Classics 210: Greek & Roman Classics in English 10/14
“But those whose pride is stiff-necked against me I lay by the heels” Aphrodite
Aphrodite (goddess of love & beauty – sensual) angry with Hippolytus (son to
Theseus) for rejecting her makes Phaedra (Hippolytus’ step-mother, wife to
Theseus) lust over him as a punishment.
Novel opens with Hippolytus and his friends singing praises to Artemis (goddess of
the hunt – virginal.) They call her “most beautiful of all that live in Olympus”
A servant of Hippolytus warns Hippolytus about snuffing Aphrodite, cautioning that
there may be dire consequences if he continues. Hippolytus leaves; the servant
prays to Aphrodite stating that he has no part in rejecting her. He bows/worships her.
The Chorus describes the fate of a woman who is sick though no one, not even her
servants, know what ails her. The Chorus gives various explanations such as an
affair with another woman or “Hectate’s madness.”
The nurse comes to care for Phaedra, who is restlessly tossing to-and-fro. She
begins to go in a maniac attack muttering about Artemis, going to the mountains and
Phaedra will still not disclose the cause of her sickness. Not to her beloved nurse or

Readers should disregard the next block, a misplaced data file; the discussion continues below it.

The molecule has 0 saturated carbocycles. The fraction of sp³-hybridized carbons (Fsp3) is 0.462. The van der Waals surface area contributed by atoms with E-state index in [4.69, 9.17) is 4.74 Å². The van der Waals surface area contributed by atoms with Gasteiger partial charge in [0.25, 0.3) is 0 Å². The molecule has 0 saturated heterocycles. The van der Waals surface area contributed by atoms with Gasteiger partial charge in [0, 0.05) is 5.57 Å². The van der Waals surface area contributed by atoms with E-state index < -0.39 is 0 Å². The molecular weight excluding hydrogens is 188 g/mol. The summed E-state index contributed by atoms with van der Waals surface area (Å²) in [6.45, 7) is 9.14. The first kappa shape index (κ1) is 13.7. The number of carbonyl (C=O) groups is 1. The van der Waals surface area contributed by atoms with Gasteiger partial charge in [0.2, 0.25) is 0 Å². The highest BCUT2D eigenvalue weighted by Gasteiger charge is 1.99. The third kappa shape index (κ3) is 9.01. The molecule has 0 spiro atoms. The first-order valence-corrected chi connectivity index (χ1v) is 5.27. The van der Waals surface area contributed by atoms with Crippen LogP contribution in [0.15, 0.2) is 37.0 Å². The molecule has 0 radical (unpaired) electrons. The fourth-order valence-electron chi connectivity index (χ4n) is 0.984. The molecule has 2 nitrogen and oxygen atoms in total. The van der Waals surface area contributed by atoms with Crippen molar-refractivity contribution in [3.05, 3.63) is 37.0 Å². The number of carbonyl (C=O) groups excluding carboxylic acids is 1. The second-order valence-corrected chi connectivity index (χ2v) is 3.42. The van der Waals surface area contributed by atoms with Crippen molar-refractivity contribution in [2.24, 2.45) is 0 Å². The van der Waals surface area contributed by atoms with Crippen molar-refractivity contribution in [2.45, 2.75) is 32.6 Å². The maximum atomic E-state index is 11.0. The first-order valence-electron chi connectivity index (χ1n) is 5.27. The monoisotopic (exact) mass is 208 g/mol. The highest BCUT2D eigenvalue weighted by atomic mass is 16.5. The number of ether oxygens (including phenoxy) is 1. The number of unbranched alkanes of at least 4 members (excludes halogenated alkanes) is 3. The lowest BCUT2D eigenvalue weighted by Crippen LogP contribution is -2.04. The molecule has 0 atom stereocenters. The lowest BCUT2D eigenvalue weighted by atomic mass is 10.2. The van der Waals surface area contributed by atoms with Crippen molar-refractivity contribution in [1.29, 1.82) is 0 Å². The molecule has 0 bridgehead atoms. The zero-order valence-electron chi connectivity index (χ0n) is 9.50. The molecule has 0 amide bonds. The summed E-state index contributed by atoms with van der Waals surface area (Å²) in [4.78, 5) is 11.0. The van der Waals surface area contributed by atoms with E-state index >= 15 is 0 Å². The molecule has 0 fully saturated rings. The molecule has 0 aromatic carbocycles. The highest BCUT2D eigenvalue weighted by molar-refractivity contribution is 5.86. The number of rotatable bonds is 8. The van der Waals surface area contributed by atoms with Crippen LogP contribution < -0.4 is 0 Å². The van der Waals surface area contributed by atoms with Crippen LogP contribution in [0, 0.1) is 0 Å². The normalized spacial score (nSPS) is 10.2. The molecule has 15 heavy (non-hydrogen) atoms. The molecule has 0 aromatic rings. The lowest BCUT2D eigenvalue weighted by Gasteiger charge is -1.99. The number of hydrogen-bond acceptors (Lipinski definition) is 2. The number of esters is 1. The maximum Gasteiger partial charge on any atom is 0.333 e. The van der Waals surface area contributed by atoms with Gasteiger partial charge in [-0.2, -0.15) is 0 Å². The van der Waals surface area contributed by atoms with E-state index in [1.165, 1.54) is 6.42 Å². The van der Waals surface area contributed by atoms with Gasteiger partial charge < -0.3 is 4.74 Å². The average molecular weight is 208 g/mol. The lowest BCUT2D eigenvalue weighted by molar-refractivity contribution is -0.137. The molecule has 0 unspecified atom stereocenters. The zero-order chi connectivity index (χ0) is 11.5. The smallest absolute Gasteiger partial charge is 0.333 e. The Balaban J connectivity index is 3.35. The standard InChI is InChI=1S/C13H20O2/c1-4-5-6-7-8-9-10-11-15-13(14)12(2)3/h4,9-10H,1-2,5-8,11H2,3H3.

servants – she hides her sickness from her husband, swearing that she is not sick.
Nurse pesters Phaedra forcing a confession. Nurse vehemently states, “Cypris
(Aphrodite), you are no God… You have ruined her and me and all this house.”
The nurse tells her all hope is not lost; there are magic love charms, spells of
enchantment: various remedies for her love-sickness.
Phaedra makes the nurse swear to secrecy. However, she betrays that promise and
Hippolytus goes into a long rant about women and all of the trouble they cause. He
concludes with cursing them.
The chorus describes Phaedra’s life. Growing up in Crete marriage to Theseus
curse of Aphrodite.
She hangs herself, choosing a good name rather than life; in the process easing her
heart of its bitter and incestuous lo